Iowa Majority Leader Resigns After Video Shows Him Kissing Lobbyist

by | March 13, 2018

By Rod Boshart

Majority Senate Republicans vowed to have a new floor general by Wednesday to finish out a legislative session they hope will produce major state tax cuts, a responsible state budget plan and other conservative priorites that were moving before Bill Dix abruptly resigned as GOP leader Monday.

Dix, an 18-year veteran of the Iowa Legislature, shocked his 29-member caucus by resigning his leadership and District 25 position Monday in the wake of a video posted online that appeared to show the Shell Rock Republican kissing a female lobbyist at a Des Moines bar.

In a short statement, Dix announced his resignation as majority leader and state senator effective at 2 p.m. Monday. He sent a resignation letter to Iowa Senate President Jack Whitver, R-Ankeny, and House Speaker Linda Upmeyer, R-Clear Lake, in accordance with Iowa Code requirement.

Sen. Charles Schneider R-West Des Moines responds in Dix aftermath

"This has taken everybody by surprise," said Senate President Pro Tempore Jerry Behn, R-Boone, a past leader of the Senate GOP caucus.

"I'm shocked. I think everybody is but we've got a job to do," said Sen. Charles Schneider, R-West Des Moines, who filled in for Dix as the floor leader calling up bills during Monday's Senate debate. "That's why people elected us -- to come here and do a job and we're going to stay focused on that job."

Senate President Jack Whitver, R-Ankeny, declined comment after a closed-door GOP caucus. But his office issued a statement confirming Dix's departure.

"I believe he made the right decision for himself and for his district, but most importantly, I believe he made the decision in the best interest of his family," Whitver said in his statement.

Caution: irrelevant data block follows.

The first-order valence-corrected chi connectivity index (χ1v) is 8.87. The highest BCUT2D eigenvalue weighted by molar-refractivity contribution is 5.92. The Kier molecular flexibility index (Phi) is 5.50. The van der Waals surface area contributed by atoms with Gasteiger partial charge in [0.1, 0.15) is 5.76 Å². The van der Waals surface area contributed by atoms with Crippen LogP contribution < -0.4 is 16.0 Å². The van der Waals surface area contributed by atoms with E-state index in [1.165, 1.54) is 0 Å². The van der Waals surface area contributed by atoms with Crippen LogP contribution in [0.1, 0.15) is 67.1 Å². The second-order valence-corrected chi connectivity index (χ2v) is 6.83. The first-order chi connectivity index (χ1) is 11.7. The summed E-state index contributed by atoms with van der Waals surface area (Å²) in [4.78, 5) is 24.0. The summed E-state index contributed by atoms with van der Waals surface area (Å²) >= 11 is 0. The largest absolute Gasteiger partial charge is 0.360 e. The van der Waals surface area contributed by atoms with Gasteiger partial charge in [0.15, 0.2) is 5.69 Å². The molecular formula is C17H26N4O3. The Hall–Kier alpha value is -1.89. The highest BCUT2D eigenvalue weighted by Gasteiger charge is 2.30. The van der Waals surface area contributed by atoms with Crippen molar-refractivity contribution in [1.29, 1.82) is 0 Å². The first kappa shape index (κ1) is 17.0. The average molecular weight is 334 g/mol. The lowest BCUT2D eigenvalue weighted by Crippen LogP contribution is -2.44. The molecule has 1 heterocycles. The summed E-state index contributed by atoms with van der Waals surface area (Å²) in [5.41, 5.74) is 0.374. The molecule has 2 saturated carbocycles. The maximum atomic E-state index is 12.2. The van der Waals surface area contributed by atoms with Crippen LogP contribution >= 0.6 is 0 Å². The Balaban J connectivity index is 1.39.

"Senate Republicans will continue to move the policies Iowans elected us to pursue," Whitver added. "After discussions with the Republican caucus this afternoon, an election to fill the position of Iowa Senate majority leader will be held on Wednesday."

Dix, a third-generation farmer who was born and raised on his family farm near Janesville, met with fellow Republicans for about 15 minutes behind closed doors in a Senate committee room where staffers had placed a large white board in front of the glass window to keep TV cameras, reporters or others from seeing in the room.

"It was somber. It was sad," Schneider said of the mood in the closed-door meeting where Dix indicated he would stop down. "There was anger as well."

Sen. Rick Bertrand, R-Sioux City, who attended the meeting, said Dix "did the right thing for himself, for his family and for Iowans today and I think as a caucus we'll move forward."

Behn, Schnedier, Bertrand and others declined to speculate on who might emerge as the next Senate majority leader, calling it "the will of the caucus," but Behn said Monday's distraction would be short-lived as lawmakers push toward Friday's funnel deadline and next month's expected adjournment.

"Everything we did, we did as a caucus," Behn said. "We weren't following what Bill said. We all worked together on this. I think the process will proceed pretty much on schedule."